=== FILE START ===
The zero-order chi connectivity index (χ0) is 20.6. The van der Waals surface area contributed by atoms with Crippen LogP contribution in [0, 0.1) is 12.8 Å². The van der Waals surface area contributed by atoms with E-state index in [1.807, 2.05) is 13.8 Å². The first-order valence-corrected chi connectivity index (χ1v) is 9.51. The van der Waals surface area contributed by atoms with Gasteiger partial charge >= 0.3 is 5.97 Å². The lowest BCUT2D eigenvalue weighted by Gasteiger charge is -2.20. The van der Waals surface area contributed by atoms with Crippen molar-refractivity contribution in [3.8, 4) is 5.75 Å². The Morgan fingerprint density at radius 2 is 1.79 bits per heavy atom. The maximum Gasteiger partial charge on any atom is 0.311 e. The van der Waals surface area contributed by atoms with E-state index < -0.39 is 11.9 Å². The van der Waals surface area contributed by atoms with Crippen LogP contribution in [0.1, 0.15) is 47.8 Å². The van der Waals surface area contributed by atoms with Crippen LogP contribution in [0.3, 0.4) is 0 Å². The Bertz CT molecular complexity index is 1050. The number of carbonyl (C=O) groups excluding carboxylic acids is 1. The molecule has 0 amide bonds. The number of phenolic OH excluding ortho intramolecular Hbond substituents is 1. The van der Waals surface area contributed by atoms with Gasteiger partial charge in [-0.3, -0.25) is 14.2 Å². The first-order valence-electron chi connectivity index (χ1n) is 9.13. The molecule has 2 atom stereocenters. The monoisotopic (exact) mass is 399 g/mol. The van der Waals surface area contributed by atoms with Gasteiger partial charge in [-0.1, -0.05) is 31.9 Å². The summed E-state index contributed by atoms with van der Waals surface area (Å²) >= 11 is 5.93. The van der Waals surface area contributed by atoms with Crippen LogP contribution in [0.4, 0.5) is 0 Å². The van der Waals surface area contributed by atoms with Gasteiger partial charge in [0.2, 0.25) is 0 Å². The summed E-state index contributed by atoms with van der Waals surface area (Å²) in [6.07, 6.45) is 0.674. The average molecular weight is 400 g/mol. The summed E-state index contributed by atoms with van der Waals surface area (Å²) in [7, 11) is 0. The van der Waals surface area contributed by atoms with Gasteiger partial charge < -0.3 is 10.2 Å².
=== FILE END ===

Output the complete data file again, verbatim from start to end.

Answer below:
The zero-order chi connectivity index (χ0) is 20.6. The van der Waals surface area contributed by atoms with Crippen LogP contribution in [0, 0.1) is 12.8 Å². The van der Waals surface area contributed by atoms with E-state index in [1.807, 2.05) is 13.8 Å². The first-order valence-corrected chi connectivity index (χ1v) is 9.51. The van der Waals surface area contributed by atoms with Gasteiger partial charge >= 0.3 is 5.97 Å². The lowest BCUT2D eigenvalue weighted by Gasteiger charge is -2.20. The van der Waals surface area contributed by atoms with Crippen molar-refractivity contribution in [3.8, 4) is 5.75 Å². The Morgan fingerprint density at radius 2 is 1.79 bits per heavy atom. The maximum Gasteiger partial charge on any atom is 0.311 e. The van der Waals surface area contributed by atoms with E-state index < -0.39 is 11.9 Å². The van der Waals surface area contributed by atoms with Crippen LogP contribution in [0.1, 0.15) is 47.8 Å². The van der Waals surface area contributed by atoms with Crippen LogP contribution in [0.3, 0.4) is 0 Å². The Bertz CT molecular complexity index is 1050. The number of carbonyl (C=O) groups excluding carboxylic acids is 1. The molecule has 0 amide bonds. The number of phenolic OH excluding ortho intramolecular Hbond substituents is 1. The van der Waals surface area contributed by atoms with Gasteiger partial charge in [-0.3, -0.25) is 14.2 Å². The first-order valence-electron chi connectivity index (χ1n) is 9.13. The molecule has 2 atom stereocenters. The monoisotopic (exact) mass is 399 g/mol. The van der Waals surface area contributed by atoms with Gasteiger partial charge in [-0.1, -0.05) is 31.9 Å². The summed E-state index contributed by atoms with van der Waals surface area (Å²) >= 11 is 5.93. The van der Waals surface area contributed by atoms with Crippen LogP contribution in [0.4, 0.5) is 0 Å². The van der Waals surface area contributed by atoms with Gasteiger partial charge in [0.2, 0.25) is 0 Å². The summed E-state index contributed by atoms with van der Waals surface area (Å²) in [6.07, 6.45) is 0.674. The average molecular weight is 400 g/mol. The summed E-state index contributed by atoms with van der Waals surface area (Å²) in [7, 11) is 0. The van der Waals surface area contributed by atoms with Gasteiger partial charge < -0.3 is 10.2 Å².